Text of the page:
Put Phillips in a big league game or dugout or locker room, however, and he becomes, he concedes, "someone else." He swaggers. He cusses. He spits and yells and fights. Though he is only 5'10" and 175 pounds, Phillips doesn't hesitate to storm after whoever is annoying him—sometimes because he feels provoked, sometimes because he's just having a bad day. His tendency to turn the most innocuous remarks about him into personal motivation is almost Jordanesque. After making an out in a game against the Toronto Blue Jays on May 25, Phillips threw things around the dugout until he caught some Blue Jays players giggling at him. He bounded to the top step and screamed, "What the hell are you looking at?"
"Look," Phillips says, "even I don't know when this stuff is going to happen." Debi says, "I watch all of his games on satellite TV. When something happens, it's never long before the phone rings, and it's him saying, i couldn't help it. I had to do it. They just made me so mad.' "
Despite his unpredictability, Phillips is respected by his peers. Both Bevington and Anaheim skipper Terry Collins say the same thing: With Kenny Lofton now playing for the Atlanta Braves in the National League, no one else in the American League rivals Phillips's ability to wreak havoc. Through Sunday, Phillips was hitting .285, with an on-base percentage of .412, and his 53 walks ranked fifth in the league. Since rejoining the Angels, he has started at five positions—DH, leftfield, rightfield, second base and third base. At week's end Anaheim was 18-14 with Phillips in the lineup and was averaging 5.78 runs per game, up from 5.00 before his arrival. "Tony is one of those guys who always seems to start big innings," says Collins. "He's got this fiery attitude that's contagious. Every day he gives you everything he's got."
Despite Phillips's career-high 27 homers and 119 runs scored in 1995, Angels management didn't attempt to keep him when his $4.36 million contract expired after the season. Bitterly disappointed, Phillips took the only offer he received—a two-year, $3.6 million deal with the White Sox.
His one-plus season in Chicago was stormy, even by his standards. Last year he averaged almost a flare-up a month. During 1996 spring training he announced his retirement, then returned to the Sox 48 hours later and refused to discuss why he had left. In May, during a game against the Milwaukee Brewers, he changed into street clothes after being removed in the sixth inning. Then he left the clubhouse and got into a fistfight behind the outfield grandstand with a 23-year-old spectator who had been riding him. In June he was tossed from back-to-back games in Seattle for arguing a called third strike.
In his worst moment this season he was tossed out by home plate umpire John Shulock just three pitches into an April 21 game against the New York Yankees after Shulock warned him not to step out of the batter's box. Following the ejection, Phillips charged Shulock, but he was restrained by three members of the White Sox. American League president Gene Budig suspended Phillips for two games. Phillips went ballistic, telling reporters that Budig, a former University of Kansas president, was "a bookworm" who didn't understand the game the way a former player would. Then Phillips, who is African-American, suggested that Budig, who is white, was racist; he pointed out that Budig also had suspended him for three games in 1995 for fighting with Kansas City Royals catcher Mike McFarlane but did not suspend McFarlane, who is white.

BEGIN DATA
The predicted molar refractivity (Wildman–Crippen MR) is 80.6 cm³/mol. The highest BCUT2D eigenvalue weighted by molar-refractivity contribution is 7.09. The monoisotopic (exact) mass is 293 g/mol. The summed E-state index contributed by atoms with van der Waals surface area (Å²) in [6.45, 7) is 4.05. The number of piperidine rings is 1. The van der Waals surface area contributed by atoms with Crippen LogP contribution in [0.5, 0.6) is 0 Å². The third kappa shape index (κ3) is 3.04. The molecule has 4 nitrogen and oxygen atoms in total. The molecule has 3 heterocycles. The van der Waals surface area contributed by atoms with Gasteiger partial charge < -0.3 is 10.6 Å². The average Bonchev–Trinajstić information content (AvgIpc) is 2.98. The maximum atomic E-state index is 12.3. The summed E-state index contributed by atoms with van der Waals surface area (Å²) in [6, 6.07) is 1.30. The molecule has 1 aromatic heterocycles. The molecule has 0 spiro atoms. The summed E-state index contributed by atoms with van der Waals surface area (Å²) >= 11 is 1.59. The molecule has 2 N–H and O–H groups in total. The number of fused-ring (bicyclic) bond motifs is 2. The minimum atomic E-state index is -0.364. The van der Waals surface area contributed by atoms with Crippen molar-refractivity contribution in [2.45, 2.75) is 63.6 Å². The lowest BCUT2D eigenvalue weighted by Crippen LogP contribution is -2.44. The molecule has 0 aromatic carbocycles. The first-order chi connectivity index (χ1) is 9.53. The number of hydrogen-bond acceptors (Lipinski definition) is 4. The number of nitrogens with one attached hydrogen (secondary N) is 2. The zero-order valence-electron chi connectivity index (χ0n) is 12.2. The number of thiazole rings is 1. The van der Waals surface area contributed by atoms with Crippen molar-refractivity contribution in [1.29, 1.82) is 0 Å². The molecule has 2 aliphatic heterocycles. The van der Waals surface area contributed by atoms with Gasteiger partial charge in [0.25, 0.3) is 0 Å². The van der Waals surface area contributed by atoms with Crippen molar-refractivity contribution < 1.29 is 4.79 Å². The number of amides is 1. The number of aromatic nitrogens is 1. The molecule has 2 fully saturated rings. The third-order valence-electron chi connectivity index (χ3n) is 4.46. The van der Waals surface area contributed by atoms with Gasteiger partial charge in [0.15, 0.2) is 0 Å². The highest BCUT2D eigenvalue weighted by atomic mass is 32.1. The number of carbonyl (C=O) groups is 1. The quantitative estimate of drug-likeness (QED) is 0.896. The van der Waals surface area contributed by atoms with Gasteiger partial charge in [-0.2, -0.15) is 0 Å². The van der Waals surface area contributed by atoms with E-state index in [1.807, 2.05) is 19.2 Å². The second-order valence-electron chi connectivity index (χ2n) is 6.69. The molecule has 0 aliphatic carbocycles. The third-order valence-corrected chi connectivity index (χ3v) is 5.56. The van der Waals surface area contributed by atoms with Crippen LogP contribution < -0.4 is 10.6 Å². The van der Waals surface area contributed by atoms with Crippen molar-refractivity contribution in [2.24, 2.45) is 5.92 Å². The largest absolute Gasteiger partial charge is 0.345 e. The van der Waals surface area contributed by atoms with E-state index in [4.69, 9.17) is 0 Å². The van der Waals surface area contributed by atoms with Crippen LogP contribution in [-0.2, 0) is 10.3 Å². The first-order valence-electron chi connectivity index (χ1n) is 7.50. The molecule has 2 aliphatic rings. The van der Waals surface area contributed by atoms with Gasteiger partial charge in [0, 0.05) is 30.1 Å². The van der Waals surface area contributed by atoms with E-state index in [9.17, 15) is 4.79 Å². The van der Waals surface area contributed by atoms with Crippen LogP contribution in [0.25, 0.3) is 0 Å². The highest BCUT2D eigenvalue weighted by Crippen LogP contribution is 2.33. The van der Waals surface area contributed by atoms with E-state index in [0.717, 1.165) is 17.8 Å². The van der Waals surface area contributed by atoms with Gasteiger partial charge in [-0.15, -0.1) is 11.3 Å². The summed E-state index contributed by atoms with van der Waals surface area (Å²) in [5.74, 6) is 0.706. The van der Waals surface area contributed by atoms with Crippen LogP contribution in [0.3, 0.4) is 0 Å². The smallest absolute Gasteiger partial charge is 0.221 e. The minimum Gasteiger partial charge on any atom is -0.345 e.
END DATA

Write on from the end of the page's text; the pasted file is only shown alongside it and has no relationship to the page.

White Sox owner Jerry Reinsdorf (page 76) called Phillips's racism charges "out of line," and 13 days later Phillips was traded.
When asked if he regrets his remarks about Budig, Phillips scowls and says, "No. Hell, no. No, no, no, no, no." He does add, "I don't know if Gene Budig is a racist or not. I haven't talked to him. But I've been doing the same things for 12, 13 years. Then Budig comes in, and all of a sudden I'm a villain, a loose cannon, a thug?"
To understand Phillips's stubbornness, it's important to know where he comes from. His place in baseball was hardly secure during his first 10 pro seasons. He didn't sign a big-money contract until 1990, when he was 30. As a kid he was a five-sport letterman at Roswell (Ga.) High before the Montreal Expos took him in the 1978 draft.
"You know what my lifelong problem is?" Phillips says, laughing. "I've always had Little Man's disease. Your whole life people tell you that you can't do this, you can't do that. I always thought, Oh, yeah? Well, I'll show you, you so-and-so. I didn't have a chip on my shoulder—it was a chunk. When I went to my first spring training with Montreal, a coach looked at me and said, 'Get me a towel.' I said, 'What? I ain't no towel boy. I'm a player. I'm a ballplayer!' "